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In the Notebook - Nov. 29, 2010

by Staff Writer / Montréal Canadiens
MONTREAL --- In today's notebook: Gionta never changes, Plekanec works the system and the guys talk Grey Cup.

Working the system: Leading the Canadiens’ offense with 23 points – 15 of them assists, while maintaining a solid two-way game, it’s no wonder Tomas Plekanec is earning himself a reputation as one of the most versatile Canadiens on the ice. When credited as a factor for Brian Gionta’s recent resurgence on the score-sheet, the Czech centre had this to say.

“Gio’s a great player and he plays our system really well. It’s easy for me find him because I always know where he’s going to be. He’s been playing well since the beginning of the season, he just didn’t find the back of the net right away,” explained Plekanec. “I think the fact that it’s easy for us to all play with each other says a lot about the whole team sticking to the system and knowing what their jobs are. When everyone does the job they’re supposed to it’s easy for us to create success.”

Highlights from the Canadiens-Sabres game
Consistency is key: With two goals and an assist against the Sabres on Saturday night, it would appear the Canadiens’ captain has reconnected with his scoring touch, proving that consistency is what matters when times are tough.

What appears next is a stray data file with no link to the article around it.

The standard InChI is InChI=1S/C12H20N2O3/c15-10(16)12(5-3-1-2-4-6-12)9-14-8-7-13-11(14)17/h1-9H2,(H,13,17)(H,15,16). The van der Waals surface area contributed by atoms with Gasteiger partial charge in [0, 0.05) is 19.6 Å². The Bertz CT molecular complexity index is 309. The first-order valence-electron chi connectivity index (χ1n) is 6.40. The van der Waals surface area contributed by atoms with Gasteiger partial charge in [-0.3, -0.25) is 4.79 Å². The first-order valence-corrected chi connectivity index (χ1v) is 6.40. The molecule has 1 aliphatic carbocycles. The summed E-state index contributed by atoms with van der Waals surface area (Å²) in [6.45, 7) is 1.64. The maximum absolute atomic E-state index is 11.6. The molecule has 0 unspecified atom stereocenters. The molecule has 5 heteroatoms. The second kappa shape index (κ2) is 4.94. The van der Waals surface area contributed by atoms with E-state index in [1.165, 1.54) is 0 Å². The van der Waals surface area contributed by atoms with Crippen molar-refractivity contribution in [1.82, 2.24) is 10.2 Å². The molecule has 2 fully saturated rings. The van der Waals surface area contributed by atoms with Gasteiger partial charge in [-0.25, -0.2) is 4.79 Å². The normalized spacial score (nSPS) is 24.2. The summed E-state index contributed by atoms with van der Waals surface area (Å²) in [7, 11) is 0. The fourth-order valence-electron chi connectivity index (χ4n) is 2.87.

“I’ve always considered shooting the puck a lot to be a big part of my game. Taking a lot of shots is how you create opportunities and how you create goals. If you don’t shoot none of that happens. My overall game was pretty consistent from early on, I just wasn’t getting the goals,” pointed out Gionta. “When things aren’t going your way, the best thing you can do is just keep playing the system, stick to the plan and trust things will work themselves out. I think a lot of the guys who are doing the same are a lot more consistent this year which reflects in our team as a whole being a lot more consistent too.”

Let’s Talk Football: The day after the Grey Cup, Travis Moen sat in the Canadiens’ dressing room rehashing the events of the championship game. Originally from Swift Current Saskatchewan, Moen decided to stick with his roots when picking a team to cheer for in the finals.

“It’s not like I shed tears, but it was a pretty sad moment for Saskatchewan. It was an exciting game for sure, but I guess at the end of the day the best team won,” admitted Moen on the Alouettes’ 21-18 victory over the Roughriders. “I’ve been getting text messages since last night giving me a hard time about the loss. I guess I should’ve seen this coming.”

Two guys who didn’t hold back on rubbing the victory under Moen’s nose were teammates Maxim Lapierre and Mathieu Darche.

“I guess this must be a hard time for them, but we should thank them for dropping the final to us two years in a row,” said Lapierre. “It’s always great to see the Alouettes win.”

“I wrote out a text to Moen right after the interception. Then I thought I’d better wait until they actually won the game to send it so I wouldn’t have to eat my own words,” laughed Darche. “I know he’s really proud to be from Saskatchewan, but it’s still always nice to see the Als beat them.”

Justin Fragapane is a writer for

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